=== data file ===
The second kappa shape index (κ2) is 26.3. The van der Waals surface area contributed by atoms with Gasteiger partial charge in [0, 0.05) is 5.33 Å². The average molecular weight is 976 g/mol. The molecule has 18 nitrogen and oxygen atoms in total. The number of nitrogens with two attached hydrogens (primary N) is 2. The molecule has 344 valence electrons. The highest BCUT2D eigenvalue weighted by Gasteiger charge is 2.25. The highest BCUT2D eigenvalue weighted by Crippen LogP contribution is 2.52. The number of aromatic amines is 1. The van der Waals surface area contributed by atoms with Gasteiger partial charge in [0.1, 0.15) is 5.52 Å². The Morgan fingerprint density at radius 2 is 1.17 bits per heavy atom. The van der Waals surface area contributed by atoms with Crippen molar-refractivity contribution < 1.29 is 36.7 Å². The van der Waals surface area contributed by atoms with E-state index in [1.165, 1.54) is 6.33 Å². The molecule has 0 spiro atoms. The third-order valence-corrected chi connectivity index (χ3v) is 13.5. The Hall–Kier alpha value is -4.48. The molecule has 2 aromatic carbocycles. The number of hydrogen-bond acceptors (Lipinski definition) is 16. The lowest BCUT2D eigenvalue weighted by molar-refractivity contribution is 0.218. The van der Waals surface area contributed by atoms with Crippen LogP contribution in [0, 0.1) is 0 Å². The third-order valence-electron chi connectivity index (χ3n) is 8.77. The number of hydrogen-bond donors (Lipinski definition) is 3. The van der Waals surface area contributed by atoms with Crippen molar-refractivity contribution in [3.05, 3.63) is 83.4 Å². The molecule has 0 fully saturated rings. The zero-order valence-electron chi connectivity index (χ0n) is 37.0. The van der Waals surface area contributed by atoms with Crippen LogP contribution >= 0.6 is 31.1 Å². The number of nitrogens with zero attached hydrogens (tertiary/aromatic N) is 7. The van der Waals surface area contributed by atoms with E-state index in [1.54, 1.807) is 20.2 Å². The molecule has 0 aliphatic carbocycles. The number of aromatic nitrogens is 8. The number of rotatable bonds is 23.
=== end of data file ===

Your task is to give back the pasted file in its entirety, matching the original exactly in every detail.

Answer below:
The second kappa shape index (κ2) is 26.3. The van der Waals surface area contributed by atoms with Gasteiger partial charge in [0, 0.05) is 5.33 Å². The average molecular weight is 976 g/mol. The molecule has 18 nitrogen and oxygen atoms in total. The number of nitrogens with two attached hydrogens (primary N) is 2. The molecule has 344 valence electrons. The highest BCUT2D eigenvalue weighted by Gasteiger charge is 2.25. The highest BCUT2D eigenvalue weighted by Crippen LogP contribution is 2.52. The number of aromatic amines is 1. The van der Waals surface area contributed by atoms with Gasteiger partial charge in [0.1, 0.15) is 5.52 Å². The Morgan fingerprint density at radius 2 is 1.17 bits per heavy atom. The van der Waals surface area contributed by atoms with Crippen molar-refractivity contribution < 1.29 is 36.7 Å². The van der Waals surface area contributed by atoms with E-state index in [1.165, 1.54) is 6.33 Å². The molecule has 0 spiro atoms. The third-order valence-corrected chi connectivity index (χ3v) is 13.5. The Hall–Kier alpha value is -4.48. The molecule has 2 aromatic carbocycles. The number of hydrogen-bond acceptors (Lipinski definition) is 16. The lowest BCUT2D eigenvalue weighted by molar-refractivity contribution is 0.218. The van der Waals surface area contributed by atoms with Crippen LogP contribution in [0, 0.1) is 0 Å². The third-order valence-electron chi connectivity index (χ3n) is 8.77. The number of hydrogen-bond donors (Lipinski definition) is 3. The van der Waals surface area contributed by atoms with Crippen molar-refractivity contribution in [3.05, 3.63) is 83.4 Å². The molecule has 0 fully saturated rings. The zero-order valence-electron chi connectivity index (χ0n) is 37.0. The van der Waals surface area contributed by atoms with Crippen LogP contribution >= 0.6 is 31.1 Å². The number of nitrogens with zero attached hydrogens (tertiary/aromatic N) is 7. The van der Waals surface area contributed by atoms with E-state index in [1.54, 1.807) is 20.2 Å². The molecule has 0 aliphatic carbocycles. The number of aromatic nitrogens is 8. The number of rotatable bonds is 23.